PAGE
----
Protective Family Factors

  • At least one good parent-child relationship
  • Affection
  • Clear, firm and consistent discipline
  • Support for education
  • Supportive long-term relationship/absence of discord

Protective Community Factors

  • Support outside family e.g. friendship, neighbours, extended family
  • Good housing
  • High standards of living
  • Range of positive sport leisure activities

Schools that have positive ethos, high morale, support academic and non-academic achievement with positive policies for behaviour, attitudes and anti-bullying.

In school - Talk to your child’s teacher/SENCO. Evidence shows that effective communication between home and school can support children’s mental health. If your child is doing well at home or at school but not in other settings, it can be helpful to ask what is working well at home/school and try to build on/celebrate these strengths and protective factors.

The school may also have an ELSA. ELSAs are Emotional Literacy Support Assistants working in schools.

  • ELSAs help children to recognise, understand and manage emotions to increase success.
  • ELSAs plan and deliver individual (and small group) support programmes.
  • ELSAs receive training and supervision from educational psychologists.

For more information about ELSAs, visit https://www.elsanetwork.org/

Nottinghamshire schools can access support from their link Educational Psychologist. Information about working with an EP is found in this guidance document:

ed psyc

Further information and advice

Young minds

YoungMinds Parent Helpline:

0808 802 5544

(Mon-Fri 9.30am-4pm)

 

Are ASD and ADHD mental health issues?

ASD (Autistic Spectrum Disorder and ADHD (Attention Deficit hyperactivity disorder) are neurodevelopmental disorders and do not always lead to mental health difficulties. Children who have medical diagnoses such as ASD or ADHD can develop mental health disorders if they have risk factors present in their lives. However, they can also develop positive mental health if they have a good range of protective factors to balance out risk factors.

Children with ASD are more prone to stress and anxiety because…

  • They have difficulties in terms of language and communication skills, regarding what they understand as well as what they are able to express.
  • They have difficulties with social skills which make it hard to initiate and maintain friendships due to issues with social empathy and the perceived unpredictability of other people.
  • They have a rigidity of thought processes which makes it challenging to cope with change or accommodate the needs of other people.

They have a difference in processing sensory information which can lead to sensory sensitivities. 

 

Promoting Emotional
Well-being in Pupils on
the Autism Spectrum –
A Guide for Schools.

My toddler's temper tantrums are getting out of control. How do I know the difference between normal behaviour and possible warning signs of a mental health issue?

Helpful things to consider are:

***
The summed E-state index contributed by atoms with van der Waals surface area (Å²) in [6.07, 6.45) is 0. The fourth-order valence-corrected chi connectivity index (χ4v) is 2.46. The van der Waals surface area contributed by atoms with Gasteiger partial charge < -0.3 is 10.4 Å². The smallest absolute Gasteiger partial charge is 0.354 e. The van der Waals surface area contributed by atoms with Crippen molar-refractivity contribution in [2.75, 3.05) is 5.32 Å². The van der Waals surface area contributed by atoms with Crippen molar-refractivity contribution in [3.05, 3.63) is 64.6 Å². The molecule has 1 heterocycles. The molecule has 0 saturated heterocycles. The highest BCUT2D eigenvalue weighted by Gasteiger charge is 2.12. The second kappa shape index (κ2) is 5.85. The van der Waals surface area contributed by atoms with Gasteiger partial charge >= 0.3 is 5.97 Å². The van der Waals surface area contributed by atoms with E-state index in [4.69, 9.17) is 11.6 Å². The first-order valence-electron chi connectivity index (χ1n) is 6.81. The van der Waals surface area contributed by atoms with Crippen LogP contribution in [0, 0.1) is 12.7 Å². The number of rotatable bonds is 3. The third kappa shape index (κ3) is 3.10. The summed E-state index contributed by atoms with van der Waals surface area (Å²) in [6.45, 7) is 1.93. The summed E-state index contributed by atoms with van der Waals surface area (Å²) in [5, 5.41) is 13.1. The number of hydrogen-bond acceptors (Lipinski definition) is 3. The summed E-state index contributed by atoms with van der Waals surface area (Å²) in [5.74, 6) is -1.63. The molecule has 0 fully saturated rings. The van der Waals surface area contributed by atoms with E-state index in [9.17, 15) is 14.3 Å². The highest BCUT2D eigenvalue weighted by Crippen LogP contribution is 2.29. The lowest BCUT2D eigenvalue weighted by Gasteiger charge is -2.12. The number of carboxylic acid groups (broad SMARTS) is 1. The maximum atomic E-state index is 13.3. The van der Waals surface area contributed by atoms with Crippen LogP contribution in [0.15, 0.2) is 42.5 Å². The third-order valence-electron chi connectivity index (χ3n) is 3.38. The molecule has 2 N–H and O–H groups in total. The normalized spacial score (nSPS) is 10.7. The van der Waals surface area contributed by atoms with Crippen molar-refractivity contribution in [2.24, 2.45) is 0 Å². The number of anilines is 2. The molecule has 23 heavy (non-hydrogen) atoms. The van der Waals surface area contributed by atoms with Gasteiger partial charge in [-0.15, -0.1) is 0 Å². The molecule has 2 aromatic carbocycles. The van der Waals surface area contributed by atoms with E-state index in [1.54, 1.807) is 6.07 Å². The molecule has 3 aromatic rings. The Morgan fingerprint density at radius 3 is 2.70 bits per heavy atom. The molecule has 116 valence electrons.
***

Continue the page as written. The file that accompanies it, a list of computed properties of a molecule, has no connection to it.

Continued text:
• Temper tantrums, including extreme tantrums are usually a normal part of children’s development, particularly before the age of 5.
  • Adults should try to remain calm, provide clear and firm boundaries and reassure the child that they are safe and loved.
  • Consider the extent to which the child is overwhelmed and unable to cope with situations. The level and duration of emotional distress are also important.
  • Consider how much the distress impacts on the child’s day to day life i.e. are they still able to take part in daily activities?

If you have concerns, speak to your child’s nursery or pre-school who can help you to access information, reassurance and support. or you can speak to your Health Visitor who will be part of your local Healthy Family Team. To contact your local team please click on the following link: Healthy Family Teams

My child has suffered a bereavement or other trauma. Will they develop mental health issues?

Not necessarily, grief is a normal human reaction to loss and bereavement and will not necessarily lead to mental health difficulties. Some useful points to consider:

  • Most young people do not need grief counselling but need support from trusted people around them within their family, school and friendship group. Good support leads to healthy grieving. Knowledge about loss and bereavement is empowering to those giving support.
  • Young people are active in constructing their recovery from loss and often come up with their own ideas on how they would like to commemorate the loss.
  • Experience of loss is unique so the young person’s perspective must be considered.

One way to support your child is to read stories together to start a discussion about bereavement. Click on the link for some helpful books and resources to use:

Educational Psychology Service Suggested books and resources for bereavement

Bereavement Support Services

The Children’s Bereavement Centre is run by a committed team of friendly, supportive and professional people who are qualified to help with the grieving process brought on by the death or terminal illness diagnosis of someone close. The Centre is open to children aged 3 to 18 and offers a welcoming and safe environment for them and their families to receive the help and guidance they need. It’s really easy to refer to their services, click here for more information about how to access their support.

Cruse Nottinghamshire can offer support and help to those who are grieving, following the death of someone close: Telephone: 0115 9244404
Email: nottinghamshire@cruse.org.uk

My child has a life limiting condition. What mental health support is available?